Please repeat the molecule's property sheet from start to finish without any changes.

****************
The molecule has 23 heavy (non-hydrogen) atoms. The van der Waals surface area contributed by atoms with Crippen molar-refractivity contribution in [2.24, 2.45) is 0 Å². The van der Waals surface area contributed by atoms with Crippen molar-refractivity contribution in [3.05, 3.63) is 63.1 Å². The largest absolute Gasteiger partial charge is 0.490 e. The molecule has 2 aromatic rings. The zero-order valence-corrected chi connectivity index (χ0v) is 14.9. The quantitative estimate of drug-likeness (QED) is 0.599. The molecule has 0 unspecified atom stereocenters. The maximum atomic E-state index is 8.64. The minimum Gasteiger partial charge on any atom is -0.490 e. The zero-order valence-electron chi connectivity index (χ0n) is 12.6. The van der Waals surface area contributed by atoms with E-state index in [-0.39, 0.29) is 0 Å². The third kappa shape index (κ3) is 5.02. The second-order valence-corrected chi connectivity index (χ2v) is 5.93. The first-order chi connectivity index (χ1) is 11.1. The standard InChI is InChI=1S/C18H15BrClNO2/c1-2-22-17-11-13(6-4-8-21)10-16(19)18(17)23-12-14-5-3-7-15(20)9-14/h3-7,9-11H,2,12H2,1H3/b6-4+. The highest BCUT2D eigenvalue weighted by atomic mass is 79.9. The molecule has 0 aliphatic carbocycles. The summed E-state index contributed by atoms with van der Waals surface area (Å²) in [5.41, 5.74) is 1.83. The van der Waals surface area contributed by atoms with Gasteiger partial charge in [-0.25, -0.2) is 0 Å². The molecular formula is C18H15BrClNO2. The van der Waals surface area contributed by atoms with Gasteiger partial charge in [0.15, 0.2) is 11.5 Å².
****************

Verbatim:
The molecule has 23 heavy (non-hydrogen) atoms. The van der Waals surface area contributed by atoms with Crippen molar-refractivity contribution in [2.24, 2.45) is 0 Å². The van der Waals surface area contributed by atoms with Crippen molar-refractivity contribution in [3.05, 3.63) is 63.1 Å². The largest absolute Gasteiger partial charge is 0.490 e. The molecule has 2 aromatic rings. The zero-order valence-corrected chi connectivity index (χ0v) is 14.9. The quantitative estimate of drug-likeness (QED) is 0.599. The molecule has 0 unspecified atom stereocenters. The maximum atomic E-state index is 8.64. The minimum Gasteiger partial charge on any atom is -0.490 e. The zero-order valence-electron chi connectivity index (χ0n) is 12.6. The van der Waals surface area contributed by atoms with E-state index in [-0.39, 0.29) is 0 Å². The third kappa shape index (κ3) is 5.02. The second-order valence-corrected chi connectivity index (χ2v) is 5.93. The first-order chi connectivity index (χ1) is 11.1. The standard InChI is InChI=1S/C18H15BrClNO2/c1-2-22-17-11-13(6-4-8-21)10-16(19)18(17)23-12-14-5-3-7-15(20)9-14/h3-7,9-11H,2,12H2,1H3/b6-4+. The highest BCUT2D eigenvalue weighted by atomic mass is 79.9. The molecule has 0 aliphatic carbocycles. The summed E-state index contributed by atoms with van der Waals surface area (Å²) in [5.41, 5.74) is 1.83. The van der Waals surface area contributed by atoms with Gasteiger partial charge in [-0.25, -0.2) is 0 Å². The molecular formula is C18H15BrClNO2. The van der Waals surface area contributed by atoms with Gasteiger partial charge in [0.15, 0.2) is 11.5 Å².